Phil Parkinson

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I started working in sport in September 1998, when I was appointed programme editor and public relations assistant at Reading Football Club.

At the time, the Royals were in a mess, recently suffering relegation from the Championship and now bumbling around the lower reaches of the third tier, struggling to even half-fill the newly built Madejski Stadium. But we had Parky.

Phil Parkinson was a warrior. A fearless leader and ferocious competitor, he made up for his considerable lack of technical ability with an unmatched will to win. For Reading fans he was a hero, pretty much the only glimmer of light in a dark period for the club. Happily, he was also there during the transformation which followed the appointment of Alan Pardew as manager, and the most indelible mental image from my decade at Reading came in April 2002 at Griffin Park, Brentford.

It was the final game of the season, we were second in the table, but only one point ahead of the third placed team…Brentford. So it was effectively a final, with Reading needing a draw to go up, but Brentford needing a win to jump into second position and condemn Reading to the lottery of the playoffs.

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The tension was unbearable, but eventually a brilliant late goal from Jamie Cureton – after a flick-on by Parky – secured a 1-1 draw and the point we needed for promotion. When the final whistle blew, Parky just slumped to his knees, mentally and physically exhausted, and let rip with a visceral roar which was relief more than celebration. That moment meant so much to him, and the image beautifully encapsulated the passion that football is uniquely capable of provoking.

Lionel Messi

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I moved to Barcelona in 2012 and count myself privileged to have spent the last few years regularly watching in person by far the greatest player I have ever seen. Obviously, Lionel Messi.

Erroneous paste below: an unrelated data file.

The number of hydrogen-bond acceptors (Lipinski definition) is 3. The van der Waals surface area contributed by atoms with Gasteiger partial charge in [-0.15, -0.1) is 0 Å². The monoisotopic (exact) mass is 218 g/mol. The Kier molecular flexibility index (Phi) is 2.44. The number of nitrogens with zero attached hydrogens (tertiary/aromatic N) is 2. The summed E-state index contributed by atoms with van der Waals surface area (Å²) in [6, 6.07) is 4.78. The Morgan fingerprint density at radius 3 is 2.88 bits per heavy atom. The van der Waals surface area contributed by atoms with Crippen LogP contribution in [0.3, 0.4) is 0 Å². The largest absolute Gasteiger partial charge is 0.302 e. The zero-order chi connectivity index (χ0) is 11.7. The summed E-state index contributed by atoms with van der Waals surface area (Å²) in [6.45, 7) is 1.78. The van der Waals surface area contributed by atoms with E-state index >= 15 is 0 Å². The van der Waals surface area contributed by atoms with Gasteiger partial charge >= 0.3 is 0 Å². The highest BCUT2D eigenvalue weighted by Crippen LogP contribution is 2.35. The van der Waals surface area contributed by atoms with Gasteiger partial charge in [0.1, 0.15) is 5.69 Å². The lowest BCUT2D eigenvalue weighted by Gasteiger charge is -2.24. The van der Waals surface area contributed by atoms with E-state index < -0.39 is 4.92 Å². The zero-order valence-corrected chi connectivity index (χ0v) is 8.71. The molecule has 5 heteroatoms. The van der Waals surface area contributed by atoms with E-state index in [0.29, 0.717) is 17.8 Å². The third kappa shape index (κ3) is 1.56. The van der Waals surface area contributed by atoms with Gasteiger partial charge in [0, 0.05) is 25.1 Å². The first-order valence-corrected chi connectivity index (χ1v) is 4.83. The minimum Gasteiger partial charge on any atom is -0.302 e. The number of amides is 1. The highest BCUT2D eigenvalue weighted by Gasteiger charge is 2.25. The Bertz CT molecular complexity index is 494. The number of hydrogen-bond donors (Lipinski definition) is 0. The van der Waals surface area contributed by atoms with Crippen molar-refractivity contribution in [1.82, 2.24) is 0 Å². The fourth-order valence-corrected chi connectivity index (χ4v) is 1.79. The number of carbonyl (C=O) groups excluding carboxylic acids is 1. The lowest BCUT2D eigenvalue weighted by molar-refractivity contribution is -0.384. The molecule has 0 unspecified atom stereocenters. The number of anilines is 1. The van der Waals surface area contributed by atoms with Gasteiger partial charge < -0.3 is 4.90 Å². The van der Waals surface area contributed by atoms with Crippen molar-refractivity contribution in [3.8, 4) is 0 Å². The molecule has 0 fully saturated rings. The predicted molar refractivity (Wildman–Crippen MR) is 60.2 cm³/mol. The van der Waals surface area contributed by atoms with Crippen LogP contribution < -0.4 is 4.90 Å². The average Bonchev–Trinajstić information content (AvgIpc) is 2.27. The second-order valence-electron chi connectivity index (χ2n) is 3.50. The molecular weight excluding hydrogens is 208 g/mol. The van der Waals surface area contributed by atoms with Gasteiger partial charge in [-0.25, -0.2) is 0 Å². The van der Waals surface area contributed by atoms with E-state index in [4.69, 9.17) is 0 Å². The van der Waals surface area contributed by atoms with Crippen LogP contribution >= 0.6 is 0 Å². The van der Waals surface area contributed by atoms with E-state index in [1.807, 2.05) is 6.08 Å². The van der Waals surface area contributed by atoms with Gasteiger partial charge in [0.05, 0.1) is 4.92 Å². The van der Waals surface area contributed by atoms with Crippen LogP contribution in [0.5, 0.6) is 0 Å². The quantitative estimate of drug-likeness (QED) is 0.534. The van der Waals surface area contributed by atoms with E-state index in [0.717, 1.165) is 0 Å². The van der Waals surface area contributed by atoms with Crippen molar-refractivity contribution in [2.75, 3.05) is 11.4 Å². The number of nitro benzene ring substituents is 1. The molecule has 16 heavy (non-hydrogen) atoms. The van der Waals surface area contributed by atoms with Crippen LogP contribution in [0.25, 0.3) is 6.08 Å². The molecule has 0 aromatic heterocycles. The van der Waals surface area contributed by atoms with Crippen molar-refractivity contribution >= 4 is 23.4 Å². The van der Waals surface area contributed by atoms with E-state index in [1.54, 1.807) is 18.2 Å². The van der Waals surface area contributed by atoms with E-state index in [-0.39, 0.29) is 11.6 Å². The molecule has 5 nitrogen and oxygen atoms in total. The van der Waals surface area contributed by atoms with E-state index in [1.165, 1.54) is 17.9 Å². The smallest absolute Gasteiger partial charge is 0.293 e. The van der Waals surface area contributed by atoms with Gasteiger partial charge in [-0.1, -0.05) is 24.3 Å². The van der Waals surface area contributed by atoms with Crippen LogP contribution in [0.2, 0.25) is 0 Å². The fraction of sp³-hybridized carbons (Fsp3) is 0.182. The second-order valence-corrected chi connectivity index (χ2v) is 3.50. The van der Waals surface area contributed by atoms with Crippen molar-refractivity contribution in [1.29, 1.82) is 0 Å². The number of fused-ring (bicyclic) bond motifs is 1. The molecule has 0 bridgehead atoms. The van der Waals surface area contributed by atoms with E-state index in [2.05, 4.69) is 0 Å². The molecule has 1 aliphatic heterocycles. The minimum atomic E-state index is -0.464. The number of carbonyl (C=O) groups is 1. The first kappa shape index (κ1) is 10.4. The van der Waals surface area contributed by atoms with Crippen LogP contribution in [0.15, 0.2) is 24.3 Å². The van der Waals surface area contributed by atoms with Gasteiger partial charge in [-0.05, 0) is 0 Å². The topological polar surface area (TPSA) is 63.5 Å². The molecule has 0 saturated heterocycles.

I had been to the Camp Nou as a paying punter in the past, but my first game at the stadium as a reporter was Barca’s 2012/13 season opener against Real Sociedad. Messi scored twice in the first 16 minutes and the tone was set for everything else that has followed.

Watching Messi live rather than on television, the main difference I noticed at first was really appreciating just how fast his feet moved. It sounds simple, but he was able to dribble, pass or shoot better than anyone else in large part because he could do those things more quickly than anyone else. Before you knew what he was going to do, he had already done it and the ball was in the back of the net.

Over time, though, Messi has matured and now it’s his speed of thought which makes the difference. He sees passing lanes and potential angles that nobody else sees, and I genuinely believe a serious study of his brainwaves would make a rewarding line of research for neuroscientists. He might not actually be an alien, but it often appears that he thinks like one.

On a personal level, Messi will always be special to me for being the subject of my first book. I hope there will be more books to follow in years to come, but I will struggle to ever find a better footballer to write about. There will never be another Leo Messi.